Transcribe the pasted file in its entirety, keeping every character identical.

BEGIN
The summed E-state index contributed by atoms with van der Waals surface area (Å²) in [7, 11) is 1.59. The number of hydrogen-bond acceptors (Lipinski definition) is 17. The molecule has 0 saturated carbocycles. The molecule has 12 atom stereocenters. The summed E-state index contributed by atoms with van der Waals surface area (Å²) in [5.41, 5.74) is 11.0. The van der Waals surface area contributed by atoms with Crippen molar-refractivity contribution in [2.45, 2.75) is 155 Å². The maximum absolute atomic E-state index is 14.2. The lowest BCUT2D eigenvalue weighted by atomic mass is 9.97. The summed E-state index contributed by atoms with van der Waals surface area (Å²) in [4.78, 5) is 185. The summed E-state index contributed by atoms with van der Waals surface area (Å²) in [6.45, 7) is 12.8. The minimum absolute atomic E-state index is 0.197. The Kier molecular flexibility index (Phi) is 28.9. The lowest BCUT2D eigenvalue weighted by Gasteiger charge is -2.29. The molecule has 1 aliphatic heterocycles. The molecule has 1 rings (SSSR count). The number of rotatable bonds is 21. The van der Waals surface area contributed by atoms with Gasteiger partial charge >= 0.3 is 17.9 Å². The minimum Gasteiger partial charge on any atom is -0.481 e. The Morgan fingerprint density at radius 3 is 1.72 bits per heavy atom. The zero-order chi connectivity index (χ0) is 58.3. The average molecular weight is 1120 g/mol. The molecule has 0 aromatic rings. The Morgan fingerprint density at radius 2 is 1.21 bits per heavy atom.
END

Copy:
The summed E-state index contributed by atoms with van der Waals surface area (Å²) in [7, 11) is 1.59. The number of hydrogen-bond acceptors (Lipinski definition) is 17. The molecule has 0 saturated carbocycles. The molecule has 12 atom stereocenters. The summed E-state index contributed by atoms with van der Waals surface area (Å²) in [5.41, 5.74) is 11.0. The van der Waals surface area contributed by atoms with Crippen molar-refractivity contribution in [2.45, 2.75) is 155 Å². The maximum absolute atomic E-state index is 14.2. The lowest BCUT2D eigenvalue weighted by atomic mass is 9.97. The summed E-state index contributed by atoms with van der Waals surface area (Å²) in [4.78, 5) is 185. The summed E-state index contributed by atoms with van der Waals surface area (Å²) in [6.45, 7) is 12.8. The minimum absolute atomic E-state index is 0.197. The Kier molecular flexibility index (Phi) is 28.9. The lowest BCUT2D eigenvalue weighted by Gasteiger charge is -2.29. The molecule has 1 aliphatic heterocycles. The molecule has 1 rings (SSSR count). The number of rotatable bonds is 21. The van der Waals surface area contributed by atoms with Gasteiger partial charge >= 0.3 is 17.9 Å². The minimum Gasteiger partial charge on any atom is -0.481 e. The Morgan fingerprint density at radius 3 is 1.72 bits per heavy atom. The zero-order chi connectivity index (χ0) is 58.3. The average molecular weight is 1120 g/mol. The molecule has 0 aromatic rings. The Morgan fingerprint density at radius 2 is 1.21 bits per heavy atom.